Game changer?
Russia starts sending S-300 system to Iran

Putin's aide tells media delivery of advanced air defense system is 'starting,' raising concerns Iran's nuclear program will be untouchable.

Ari Yashar,

Vladimir Putin, Hassan Rouhani
Vladimir Putin, Hassan Rouhani
Reuters

An aide to Russian President Vladimir Putin told Russian media on Thursday that delivery of the advanced S-300 anti-missile defense system to Iran is beginning.

Speaking to TASS news agency, the aide Vladimir Kozhin said "the contract is being implemented, (deliveries of S-300s) are starting."

In mid November Iran said it would receive the controversial shipment of advanced air defense systems by the end of the year, and late last month Iranian Ambassador to Russia Mehdi Sanai claimed the first deliveries had come in.

According to TASS the S-300PMU-2 configuration of the missile system is being shipped, which reportedly has a range of 195 kilometers (121 miles).

S-300 is designed to intercept aircraft and cruise missiles, and its more advanced models such as the S-300PMU-2 can also take down up to medium range ballistic missiles.

The sale of the S-300, originally conducted in 2007, has been repeatedly delayed due to Western pressure given that UN nuclear sanctions ban the delivery to Iran, the worlds leading state sponsor of terror, over its controversial nuclear program.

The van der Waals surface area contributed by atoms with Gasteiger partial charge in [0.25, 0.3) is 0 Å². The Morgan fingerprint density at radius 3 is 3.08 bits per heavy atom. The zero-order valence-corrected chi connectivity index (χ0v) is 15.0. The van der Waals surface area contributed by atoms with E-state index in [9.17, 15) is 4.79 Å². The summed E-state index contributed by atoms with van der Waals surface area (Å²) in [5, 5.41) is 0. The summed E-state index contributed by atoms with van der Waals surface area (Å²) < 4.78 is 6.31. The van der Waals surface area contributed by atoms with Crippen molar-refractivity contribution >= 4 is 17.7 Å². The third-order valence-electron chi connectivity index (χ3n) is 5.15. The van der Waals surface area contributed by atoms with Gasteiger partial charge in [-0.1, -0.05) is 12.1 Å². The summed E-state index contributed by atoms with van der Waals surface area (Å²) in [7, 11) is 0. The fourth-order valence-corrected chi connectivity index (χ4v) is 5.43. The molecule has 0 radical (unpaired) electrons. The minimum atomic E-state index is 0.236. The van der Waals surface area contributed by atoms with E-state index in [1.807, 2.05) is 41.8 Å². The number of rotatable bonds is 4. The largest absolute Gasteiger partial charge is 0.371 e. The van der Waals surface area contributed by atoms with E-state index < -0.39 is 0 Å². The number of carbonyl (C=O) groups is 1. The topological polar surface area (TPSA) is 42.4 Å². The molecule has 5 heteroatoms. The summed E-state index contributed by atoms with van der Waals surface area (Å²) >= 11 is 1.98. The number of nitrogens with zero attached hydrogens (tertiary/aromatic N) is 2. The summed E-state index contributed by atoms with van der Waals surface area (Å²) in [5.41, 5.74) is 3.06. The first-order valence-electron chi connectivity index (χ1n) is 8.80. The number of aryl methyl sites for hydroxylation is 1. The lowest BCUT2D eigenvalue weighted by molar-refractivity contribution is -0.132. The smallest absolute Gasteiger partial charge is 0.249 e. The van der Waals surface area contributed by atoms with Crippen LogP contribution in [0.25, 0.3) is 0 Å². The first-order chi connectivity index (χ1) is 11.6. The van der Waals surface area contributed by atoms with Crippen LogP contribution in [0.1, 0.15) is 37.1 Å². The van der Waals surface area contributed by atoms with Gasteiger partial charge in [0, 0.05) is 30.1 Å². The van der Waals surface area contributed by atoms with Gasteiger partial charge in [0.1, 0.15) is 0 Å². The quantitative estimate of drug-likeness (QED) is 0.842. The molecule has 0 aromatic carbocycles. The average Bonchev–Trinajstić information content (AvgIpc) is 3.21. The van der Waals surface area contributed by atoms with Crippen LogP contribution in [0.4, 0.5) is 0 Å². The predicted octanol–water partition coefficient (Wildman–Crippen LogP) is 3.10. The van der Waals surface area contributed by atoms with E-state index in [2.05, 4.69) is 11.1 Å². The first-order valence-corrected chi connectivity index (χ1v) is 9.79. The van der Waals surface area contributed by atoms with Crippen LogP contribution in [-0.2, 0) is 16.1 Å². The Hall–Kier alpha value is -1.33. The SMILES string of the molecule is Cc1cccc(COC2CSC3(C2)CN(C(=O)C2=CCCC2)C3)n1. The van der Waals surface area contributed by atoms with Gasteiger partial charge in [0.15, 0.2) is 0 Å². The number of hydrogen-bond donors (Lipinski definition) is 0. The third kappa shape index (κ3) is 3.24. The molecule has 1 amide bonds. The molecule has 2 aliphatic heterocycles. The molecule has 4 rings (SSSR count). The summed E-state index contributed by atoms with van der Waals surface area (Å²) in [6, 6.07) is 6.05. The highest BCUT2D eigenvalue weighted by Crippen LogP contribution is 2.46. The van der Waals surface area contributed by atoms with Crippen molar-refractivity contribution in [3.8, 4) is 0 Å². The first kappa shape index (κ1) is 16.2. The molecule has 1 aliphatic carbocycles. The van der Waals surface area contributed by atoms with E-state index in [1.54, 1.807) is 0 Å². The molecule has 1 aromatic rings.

But in April, Russian President Vladimir Putin signed a decree lifting a ban on the delivery of the S-300 systems to Iran, explaining that his decision was motivated by Iran's drive to find a solution in talks over its nuclear program.

After the nuclear deal was reached, Russia’s deputy foreign minister Mikhail Bogdanov said in August his country and Iran had formally reached a deal for Moscow to deliver Tehran advanced S-300 missile systems.

Part of the International Atomic Energy Agency (IAEA) report on Iran's nuclear program was released Wednesday, revealing the Islamic regime indeed has worked to build nuclear weapons at least until 2009. As part of the nuclear deal, the IAEA will allow Iran to inspect its own covert nuclear sites such as Parchin.

Many have raised concerns that the S-300 will make possible attempts by Israel to strike Iran's nuclear program more difficult, a great concern given that the West already promised in the deal to protect Iran from Israeli sabotage.




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